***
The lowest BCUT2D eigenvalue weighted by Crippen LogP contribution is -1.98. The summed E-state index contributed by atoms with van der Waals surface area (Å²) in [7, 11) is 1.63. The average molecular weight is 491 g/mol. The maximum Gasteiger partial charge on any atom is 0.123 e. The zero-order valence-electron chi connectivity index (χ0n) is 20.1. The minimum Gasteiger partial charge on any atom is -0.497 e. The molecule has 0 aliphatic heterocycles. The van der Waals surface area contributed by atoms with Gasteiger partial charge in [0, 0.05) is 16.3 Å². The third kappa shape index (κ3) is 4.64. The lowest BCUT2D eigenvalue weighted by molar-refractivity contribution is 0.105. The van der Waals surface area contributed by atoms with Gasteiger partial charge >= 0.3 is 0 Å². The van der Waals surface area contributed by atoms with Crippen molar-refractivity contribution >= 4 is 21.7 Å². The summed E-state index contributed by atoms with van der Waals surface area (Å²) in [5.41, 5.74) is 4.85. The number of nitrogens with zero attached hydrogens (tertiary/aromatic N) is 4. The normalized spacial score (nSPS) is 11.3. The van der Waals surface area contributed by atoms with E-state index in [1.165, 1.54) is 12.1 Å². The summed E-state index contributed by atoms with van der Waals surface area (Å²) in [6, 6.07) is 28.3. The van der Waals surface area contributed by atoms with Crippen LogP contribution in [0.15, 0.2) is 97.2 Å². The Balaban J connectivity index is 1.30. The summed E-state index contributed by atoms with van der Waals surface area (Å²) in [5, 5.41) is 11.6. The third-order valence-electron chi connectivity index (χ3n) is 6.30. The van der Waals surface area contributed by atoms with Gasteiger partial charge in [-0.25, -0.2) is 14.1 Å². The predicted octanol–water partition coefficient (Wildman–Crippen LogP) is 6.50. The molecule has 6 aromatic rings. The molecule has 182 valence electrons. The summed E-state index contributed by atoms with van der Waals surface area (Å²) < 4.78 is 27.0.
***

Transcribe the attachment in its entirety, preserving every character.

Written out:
The lowest BCUT2D eigenvalue weighted by Crippen LogP contribution is -1.98. The summed E-state index contributed by atoms with van der Waals surface area (Å²) in [7, 11) is 1.63. The average molecular weight is 491 g/mol. The maximum Gasteiger partial charge on any atom is 0.123 e. The zero-order valence-electron chi connectivity index (χ0n) is 20.1. The minimum Gasteiger partial charge on any atom is -0.497 e. The molecule has 0 aliphatic heterocycles. The van der Waals surface area contributed by atoms with Gasteiger partial charge in [0, 0.05) is 16.3 Å². The third kappa shape index (κ3) is 4.64. The lowest BCUT2D eigenvalue weighted by molar-refractivity contribution is 0.105. The van der Waals surface area contributed by atoms with Gasteiger partial charge >= 0.3 is 0 Å². The van der Waals surface area contributed by atoms with Crippen molar-refractivity contribution >= 4 is 21.7 Å². The summed E-state index contributed by atoms with van der Waals surface area (Å²) in [5.41, 5.74) is 4.85. The number of nitrogens with zero attached hydrogens (tertiary/aromatic N) is 4. The normalized spacial score (nSPS) is 11.3. The van der Waals surface area contributed by atoms with E-state index in [1.165, 1.54) is 12.1 Å². The summed E-state index contributed by atoms with van der Waals surface area (Å²) in [6, 6.07) is 28.3. The van der Waals surface area contributed by atoms with Crippen LogP contribution in [0.15, 0.2) is 97.2 Å². The Balaban J connectivity index is 1.30. The summed E-state index contributed by atoms with van der Waals surface area (Å²) in [5, 5.41) is 11.6. The third-order valence-electron chi connectivity index (χ3n) is 6.30. The van der Waals surface area contributed by atoms with Gasteiger partial charge in [-0.25, -0.2) is 14.1 Å². The predicted octanol–water partition coefficient (Wildman–Crippen LogP) is 6.50. The molecule has 6 aromatic rings. The molecule has 182 valence electrons. The summed E-state index contributed by atoms with van der Waals surface area (Å²) < 4.78 is 27.0.